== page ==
Concrete

Discussion in 'Builders' Talk' started by Crosbie, Feb 20, 2014.

  1. Phil the Paver

    Phil the Paver Well-Known Member


    Would you say so?, I wouldn't, I would if really needed always say use a recognise additive for slowing down setting times:)
  2. Sean_ork

    Sean_ork Screwfix Select

    I doubt anyone in their right mind would use it for anything they wanted to be reliably strong - but it's a handy trick to know, the folks at LUL might have had a few late nights making off lots of new signalling cable if someone hadn't known that a trip to Tesco would work
  3. BuilderMCR

    BuilderMCR Active Member

    If my bricky turned up with fairy liquid he'd be going home to watch Jeremy Kyle.

    It reduces strength and contains salts that can cause temporary efflorescence. And the days of using it are long gone.

    Fairy liquid belongs in the kitchen.
  4. BuilderMCR

    BuilderMCR Active Member

    I've been saying no all through this thread.
  5. Phil the Paver

    Phil the Paver Well-Known Member


    As have I, but I must admit that it's a new one on me and the post I posted above, doesn't say don't use it just recommended using a purpose made product, it even goes on to say it's compressive strength will increase by about 8%. ???
  6. Phil the Paver

    Phil the Paver Well-Known Member

    Lol, must admit I have done it, but only use cheap liquid, good ones contain more salt like fairy liquid.:p
  7. DIYDave.

    DIYDave. Active Member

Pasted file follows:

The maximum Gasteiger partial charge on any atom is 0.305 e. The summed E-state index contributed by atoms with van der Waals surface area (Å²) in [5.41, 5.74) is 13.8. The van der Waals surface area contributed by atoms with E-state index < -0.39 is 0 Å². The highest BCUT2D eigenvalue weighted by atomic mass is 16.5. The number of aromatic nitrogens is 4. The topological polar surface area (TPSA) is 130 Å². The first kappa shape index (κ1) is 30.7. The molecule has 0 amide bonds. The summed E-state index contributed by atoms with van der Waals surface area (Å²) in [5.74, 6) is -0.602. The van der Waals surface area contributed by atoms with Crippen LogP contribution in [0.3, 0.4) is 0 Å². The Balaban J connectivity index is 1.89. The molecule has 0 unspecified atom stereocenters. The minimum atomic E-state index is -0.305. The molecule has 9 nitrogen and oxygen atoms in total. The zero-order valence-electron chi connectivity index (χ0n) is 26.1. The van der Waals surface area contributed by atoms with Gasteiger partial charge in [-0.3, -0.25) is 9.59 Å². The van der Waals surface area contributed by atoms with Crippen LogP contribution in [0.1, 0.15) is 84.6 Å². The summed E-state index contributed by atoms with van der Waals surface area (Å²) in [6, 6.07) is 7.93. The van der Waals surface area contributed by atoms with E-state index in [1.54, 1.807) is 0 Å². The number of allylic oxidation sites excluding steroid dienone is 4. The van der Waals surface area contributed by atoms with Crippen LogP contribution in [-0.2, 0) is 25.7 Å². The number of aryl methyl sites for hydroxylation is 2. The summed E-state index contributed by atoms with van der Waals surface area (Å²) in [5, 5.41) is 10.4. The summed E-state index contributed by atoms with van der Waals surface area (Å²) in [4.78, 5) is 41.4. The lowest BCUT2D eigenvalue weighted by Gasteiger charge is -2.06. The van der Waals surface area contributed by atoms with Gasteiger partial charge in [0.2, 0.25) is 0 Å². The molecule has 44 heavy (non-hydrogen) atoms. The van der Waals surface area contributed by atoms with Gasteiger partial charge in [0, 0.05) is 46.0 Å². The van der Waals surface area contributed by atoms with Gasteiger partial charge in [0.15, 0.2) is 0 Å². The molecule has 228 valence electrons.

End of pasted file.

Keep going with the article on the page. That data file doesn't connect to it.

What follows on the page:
8. BuilderMCR

    BuilderMCR Active Member

  9. Crosbie

    Crosbie New Member

    Gosh! didn't anticipate such a debate.
    My information was casual, from a guy called Bob in the Ballachroy Bar (not far from Tobermory). He said 0.01% sugar but no more than 0.02% sugar. I wrote this down but didn't note how long the normal setting process took - hence my question. Bob was a visitor, not a local, so the question could not be repeated - it was a wee while ago anyway!
    0.01% means a kilo bag of sugar per metric ton of concrete.
    Or about a tablespoon and a half per 60 litre mix (I plan to use a belle mixer with a 90 litre drum.)
    I plan to mix 700 litres. So I reckon on 14 or 15 mixes . Thought some means of retarding the setting would make life a bit easier. Bob, who was the wrong side of half bottle of the Tobermory malt at the time, didn't mention that there is a commercially available setting retardent.
    What is the retardent called?

    I don't have an option of readymix delivery!!!!!

    correction; my original note said 0.01% to 0.15% sugar. It should have read 0.01% to 0.015%. However I don't think this typo detracted from the fun of the debate.
  10. Sean_ork

    Sean_ork Screwfix Select

    what's the concrete being used for ?
  11. FatHands

    FatHands Active Member

    Isn't it a food additive - Sodium Citrate?
  12. DIYDave.

    DIYDave. Active Member

    Builder MCR said;
    We've had that one

    apologies builder, didn't see that Phil had posted this link early on in the post
    I don't want to be branded as a "parrot" :p
    BuilderMCR and Phil the Paver like this.
  13. Phil the Paver

    Phil the Paver Well-Known Member

  14. Crosbie

    Crosbie New Member

    The concrete is for an ourdoor slab

    I'll buy the retarder from Wickes - and keep my sugar for my coffee.

    However

    I'm not convinced that one baking hot day in the middle of summer at least one of you guys will surreptitiously slip a mug of hot sweet tea into your water bucket while mixing a load of concrete.

    Thanks for your help
  15. Crosbie

    Crosbie New Member

    I wonder if the Wickes 'Waterproofer and Retarder' is just the same as the Wickes 'Waterproofer' with a spoonful of sugar added??
  16. Sean_ork

    Sean_ork Screwfix Select

    ;) yep it's in all manner of ''foods'' - doesn't sound overly appetising
  17. Phil the Paver

    Phil the Paver Well-Known Member

    Maybe we should ask Mary Poppins. :)

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